This isn’t Tim Burton’s masterpiece. He made that nearly twenty years ago. It was called Edward Scissorhands. Everything that Burton brings to cinema was there in that movie; the kitschy gothic aesthetic; the lonely girl; the misunderstood male lead. Burton is not a great director (he doesn’t have intellectual ambition for his movies), but he’s so idiosyncratic that maybe there’s room for him among the greats. Sweeney Todd could have been made by David Cronenberg (and it would have scared you) or Sam Mendes (and you would have swooned), but only Tim Burton could make a movie about throat-slitting into a fairy tale.
Sweeney Todd is based on a Steven Sondheim musical. It’s a revenge story. Johnny Depp plays the eponymous Sweeney, formerly Benjamin Barker, a barber in Victorian London. Wrongfully sentenced to twenty years in exile by a wicked judge (Alan Rickman) with designs on his missus, Sweeney returns to murder the judge and re-connect with his severed family. All set to music. Along the way, Sweeney meets the owner of the worst pie shop in London (Helena Bonham Carter) and conducts what must be the bloodiest romance in movies (let alone musical theatre).
Quite what the audience for this movie is, I have no idea. The score will doubtless appeal to the Chicago crowd, the visuals to Batman admirers, and the blood will keep even the most ghoulish Saw fans happy. But will any one of those demographics want the other two thirds? Why would blood-hounds want to watch a musical? And vice-versa. The movie is a success, in that it is a real Tim Burton movie and a faithful adaptation of Steven Sondheim’s work, but isn’t that kind of a Pyrrhic victory? I can see Burton might convincingly argue that Sweeney needs that much blood (S.T. is a serial killer after all) but is it what the West End/Broadway mob are baying for?
Johnny Depp does well, but he’s not at his best. Something about having to sing his lines seems to dull him a little. He’s muted. Though Burton dolls him up with a white-streak in his hair and six layers of black (plus pasty white skin), there isn’t enough to Sweeney for Depp to make an Edward Scissorhands out of him. He’s good when Sweeney turns psychotic (a history as a hotel-smasher helps), but he looks stiff most of the time. It’s as if everyone else raised their game because Depp had the most exciting character, but the net result was that everyone else got interesting, and Sweeney faded away.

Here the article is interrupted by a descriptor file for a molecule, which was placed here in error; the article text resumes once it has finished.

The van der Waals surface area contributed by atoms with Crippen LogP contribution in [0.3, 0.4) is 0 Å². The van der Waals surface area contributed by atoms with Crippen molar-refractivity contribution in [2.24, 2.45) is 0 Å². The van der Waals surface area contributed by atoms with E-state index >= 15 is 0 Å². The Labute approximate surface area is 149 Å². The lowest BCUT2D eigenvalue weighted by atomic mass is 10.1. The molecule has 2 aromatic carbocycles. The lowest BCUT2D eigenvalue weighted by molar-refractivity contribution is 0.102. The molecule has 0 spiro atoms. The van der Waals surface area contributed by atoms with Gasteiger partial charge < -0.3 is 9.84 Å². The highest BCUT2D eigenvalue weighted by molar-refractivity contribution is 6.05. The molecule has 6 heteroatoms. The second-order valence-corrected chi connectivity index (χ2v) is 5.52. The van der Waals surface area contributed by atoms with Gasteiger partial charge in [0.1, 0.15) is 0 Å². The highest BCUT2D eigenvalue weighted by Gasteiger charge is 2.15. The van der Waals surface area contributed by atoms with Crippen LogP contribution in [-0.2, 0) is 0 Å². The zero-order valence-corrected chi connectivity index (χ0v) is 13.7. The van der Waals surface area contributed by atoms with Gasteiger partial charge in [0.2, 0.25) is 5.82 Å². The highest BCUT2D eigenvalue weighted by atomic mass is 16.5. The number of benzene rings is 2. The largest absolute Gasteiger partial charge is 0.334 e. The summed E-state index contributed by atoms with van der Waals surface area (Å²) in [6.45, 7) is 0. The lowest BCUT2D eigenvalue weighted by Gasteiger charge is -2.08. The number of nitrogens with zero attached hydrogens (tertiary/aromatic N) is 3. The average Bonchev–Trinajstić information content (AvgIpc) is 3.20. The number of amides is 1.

Helena Bonham Carter does better. She was born to play a retro-Goth in a cannibalistic musical. In a nice way, I mean. Ever since she married Tim Burton their union has seemed more and more apt. Ok, so maybe Lucy Honeychurch wouldn’t have fit into the Burton universe, but Helena Bonham Barter would. She’s small, she’s pale, she dresses like the lights are out in her bedroom… there’s a haystack where her hair should be… and she’s crazy. Could Burton have picked a better bride? As Mrs. Lovett, Carter plays a woman who wants to marry Johnny Depp even if he is a serial killer. She is a one woman argument in favour of nepotism.
Sweeney Todd gets by on casting and one hell of a score. I’m not a huge musical fan, but there are at least three songs in this one that work as songs, not just as songs in a musical (yes, I do hate most of Andrew Lloyd Webber’s oeuvre). It might not scale the heights of imagination that Edward Scissorhands does (it doesn’t have Edward’s perfect allegory) and it doesn’t have the commercial savvy of Batman, but there is drive and passion in Sweeney’s story and you feel his hate, even if you never know him. Tim Burton’s best movies are about outsiders, but they’re also about forgiveness. Revenge just isn’t enough to make a Grand Guignol a great film.